Plainly, from the remarks on professionalism, the RWA dismisses about 95 percent of its membership as "non professional" and therefore of no importance, while at the same time collecting those membership dues. It's a well known fact that only a tiny fraction of published authors make enough in sales to "be full-time, professional, authors"... and "business information" is only passed along through PAN, leaving all other members with the necessity of "networking" in an attempt to gather sketchy, and often unreliable, information.
Their (RWA's) stance on the small, independent epublisher is well documented and was no revelation...nor was I surprised to learn that they refused, again, to budge so much as an inch in what could only be called a vendetta, all things considered. One has to wonder, however, given the potential for ebook sales, just when they'll become "believers?"
Madris Gutierrez, Publisher, New Concepts Publishing.
I enjoyed the piece on RWA. Thank you. I didn't agree with everything, but you articulated many of my concerns. Honest, straightforward, and insightful are other words that come to mind.
I'm sure that any journalism professor will tell you that even more important than that "contrast lead" you cite is getting your facts right, which you unfortunately failed to do in your article on the 2000 RWA National Conference. While I won't go into excruciating detail (why would you think RWA, rather than the hotel, is in charge of plates for meals?), I will ask that in the future, if you're going to quote me or comment on the process of the work that I did as RWA's Bylaws Chairperson, that you contact me directly to verify that your information is correct. My name and contact information are in the front of every RWR. Sincerely,
Carol Prescott, RWA Bylaws 2000 Chairperson
Editor's Note: All the Annual General Meeting (AGM) quotes were taken directly from my meeting notes. My Assistant Editor Teri Smith and I attended the meeting at the invitation of RWA Communications Director Charis McEachern and were escorted there by RWA Intern Nicole Kennedy. Not only did Teri and I take great pains to assure the accuracy of those notes in situ, we used follow-up conversations with RWA members as an additional safeguard.
As an RWA member, I received the initial bylaws package offering the "no romance" mission statement and the red-ink version which reinserted the word "romance." RWA statistics used in the article were taken directly from the RWA National site. The notes on RWA's stand with respect to Time Warner and Harlequin e-publishing efforts were taken from back issues of Romance Writers Report (RWA's official magazine) and AGM notes. The citations for other organizations, publishers and materials are listed in the article. The paragraph relating to Robin Lee Hatcher relied on a third party source for information, but that information has since been augmented by Robin's comment (see above).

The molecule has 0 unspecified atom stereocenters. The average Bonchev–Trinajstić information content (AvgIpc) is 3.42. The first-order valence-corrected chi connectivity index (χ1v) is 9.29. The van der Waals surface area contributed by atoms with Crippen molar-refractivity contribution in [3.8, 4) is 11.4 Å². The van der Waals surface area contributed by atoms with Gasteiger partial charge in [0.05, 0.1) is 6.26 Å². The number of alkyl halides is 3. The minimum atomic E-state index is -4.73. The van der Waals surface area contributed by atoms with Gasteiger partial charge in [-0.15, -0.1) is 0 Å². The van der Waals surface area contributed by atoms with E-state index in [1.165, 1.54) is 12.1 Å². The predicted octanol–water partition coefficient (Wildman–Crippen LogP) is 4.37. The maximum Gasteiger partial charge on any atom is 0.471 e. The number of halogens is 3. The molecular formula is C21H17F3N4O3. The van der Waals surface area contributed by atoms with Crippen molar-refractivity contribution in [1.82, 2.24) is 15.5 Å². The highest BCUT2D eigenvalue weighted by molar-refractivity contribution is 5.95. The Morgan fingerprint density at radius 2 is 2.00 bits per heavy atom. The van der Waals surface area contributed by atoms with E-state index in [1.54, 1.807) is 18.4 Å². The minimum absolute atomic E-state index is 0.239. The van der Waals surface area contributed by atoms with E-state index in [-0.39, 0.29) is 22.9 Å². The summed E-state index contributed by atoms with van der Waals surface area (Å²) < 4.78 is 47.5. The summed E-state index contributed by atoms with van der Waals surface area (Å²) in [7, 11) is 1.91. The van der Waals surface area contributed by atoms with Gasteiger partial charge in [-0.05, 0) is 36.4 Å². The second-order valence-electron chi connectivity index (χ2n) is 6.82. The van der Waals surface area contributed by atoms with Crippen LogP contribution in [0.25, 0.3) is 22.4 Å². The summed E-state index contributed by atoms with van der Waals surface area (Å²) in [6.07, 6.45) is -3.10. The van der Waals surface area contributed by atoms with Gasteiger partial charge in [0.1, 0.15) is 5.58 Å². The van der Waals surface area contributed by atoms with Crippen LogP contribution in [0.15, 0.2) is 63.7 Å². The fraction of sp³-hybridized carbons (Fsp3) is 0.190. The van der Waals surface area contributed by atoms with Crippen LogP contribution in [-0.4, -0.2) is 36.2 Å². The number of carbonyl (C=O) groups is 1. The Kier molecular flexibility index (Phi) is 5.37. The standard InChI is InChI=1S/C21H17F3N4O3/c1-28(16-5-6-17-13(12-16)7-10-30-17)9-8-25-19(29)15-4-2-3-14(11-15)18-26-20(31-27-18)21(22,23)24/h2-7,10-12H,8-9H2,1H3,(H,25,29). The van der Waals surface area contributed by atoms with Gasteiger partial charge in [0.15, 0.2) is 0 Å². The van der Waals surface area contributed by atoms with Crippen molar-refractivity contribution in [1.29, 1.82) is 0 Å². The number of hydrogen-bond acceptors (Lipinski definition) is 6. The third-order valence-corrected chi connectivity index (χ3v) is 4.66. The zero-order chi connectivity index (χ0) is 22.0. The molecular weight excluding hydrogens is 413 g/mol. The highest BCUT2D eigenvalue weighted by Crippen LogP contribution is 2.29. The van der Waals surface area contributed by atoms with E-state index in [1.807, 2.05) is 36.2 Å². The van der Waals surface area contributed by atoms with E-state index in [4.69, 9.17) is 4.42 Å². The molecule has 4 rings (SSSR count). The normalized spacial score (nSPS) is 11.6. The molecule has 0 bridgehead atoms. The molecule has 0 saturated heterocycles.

With respect to the issue of meals, I recommend you speak with professional events planners outside RWA to ascertain how such functions are staged. In my experience as an events manager for numerous Department of Defense functions, the hotel provides a set number of meals based on the count offered by conference planners at pre-agreed dates in the preparation cycle. RWA staff was aware of the shortage before the luncheon; Charis specifically warned Teri and me not to attend the luncheon for that reason.
Finally, to address your demand for pre-approval of Crescent Blues copy: Crescent Blues is wholly owned by Crescent Blues, Inc. It is not associated in any way with RWA, Mystery Writers of America, Science Fiction and Fantasy Writers of America or any other professional writers or artists organization. It is an independent electronic magazine. The Washington Post and USA Today do not submit their copy to you or the RWA Board for approval. Neither does Crescent Blues.
Bravo Jean! Your RWA article clearly exposes the basic problems in today's RWA. My thanks and appreciation for your courage and honesty in writing and posting it! I'll be posting a link from the HSWF site, to be sure and send as many readers over as possible...
Mary Z. Wolf, Publisher, Hard Shell Word Factory
That is an EXCELLENT article, and points perfectly to the reason I have decided to let my membership in RWA lapse after many years in the organization. As an e-published author, I see no reason to support an organization that definitely does not support me. I have gotten more from my membership in EPIC and lists such as E-Pub and others than I ever received from RWA. Now, if you could get that published in the RWR, possibly the ones who SHOULD read it would.
Kate Moore w/a Kate Douglas